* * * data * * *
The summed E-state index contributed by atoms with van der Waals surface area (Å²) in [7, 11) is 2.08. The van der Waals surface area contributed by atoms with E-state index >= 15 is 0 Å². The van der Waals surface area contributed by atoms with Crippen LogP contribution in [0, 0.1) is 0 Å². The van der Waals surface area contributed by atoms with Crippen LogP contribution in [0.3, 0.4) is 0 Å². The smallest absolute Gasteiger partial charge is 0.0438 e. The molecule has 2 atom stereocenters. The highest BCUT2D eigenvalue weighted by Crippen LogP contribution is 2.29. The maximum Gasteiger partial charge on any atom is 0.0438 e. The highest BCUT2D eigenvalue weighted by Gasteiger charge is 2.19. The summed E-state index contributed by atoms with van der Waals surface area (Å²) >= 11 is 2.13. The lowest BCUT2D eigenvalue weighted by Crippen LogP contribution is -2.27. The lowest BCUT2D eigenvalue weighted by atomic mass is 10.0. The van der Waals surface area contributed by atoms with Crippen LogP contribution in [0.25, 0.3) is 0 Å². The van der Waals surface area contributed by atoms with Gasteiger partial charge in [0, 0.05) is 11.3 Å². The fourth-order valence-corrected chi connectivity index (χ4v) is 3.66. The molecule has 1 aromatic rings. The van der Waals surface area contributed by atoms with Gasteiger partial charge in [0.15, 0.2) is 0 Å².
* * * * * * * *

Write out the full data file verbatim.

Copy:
The summed E-state index contributed by atoms with van der Waals surface area (Å²) in [7, 11) is 2.08. The van der Waals surface area contributed by atoms with E-state index >= 15 is 0 Å². The van der Waals surface area contributed by atoms with Crippen LogP contribution in [0, 0.1) is 0 Å². The van der Waals surface area contributed by atoms with Crippen LogP contribution in [0.3, 0.4) is 0 Å². The smallest absolute Gasteiger partial charge is 0.0438 e. The molecule has 2 atom stereocenters. The highest BCUT2D eigenvalue weighted by Crippen LogP contribution is 2.29. The maximum Gasteiger partial charge on any atom is 0.0438 e. The highest BCUT2D eigenvalue weighted by Gasteiger charge is 2.19. The summed E-state index contributed by atoms with van der Waals surface area (Å²) >= 11 is 2.13. The lowest BCUT2D eigenvalue weighted by Crippen LogP contribution is -2.27. The lowest BCUT2D eigenvalue weighted by atomic mass is 10.0. The van der Waals surface area contributed by atoms with Crippen LogP contribution in [0.25, 0.3) is 0 Å². The van der Waals surface area contributed by atoms with Gasteiger partial charge in [0, 0.05) is 11.3 Å². The fourth-order valence-corrected chi connectivity index (χ4v) is 3.66. The molecule has 1 aromatic rings. The van der Waals surface area contributed by atoms with Gasteiger partial charge in [0.15, 0.2) is 0 Å².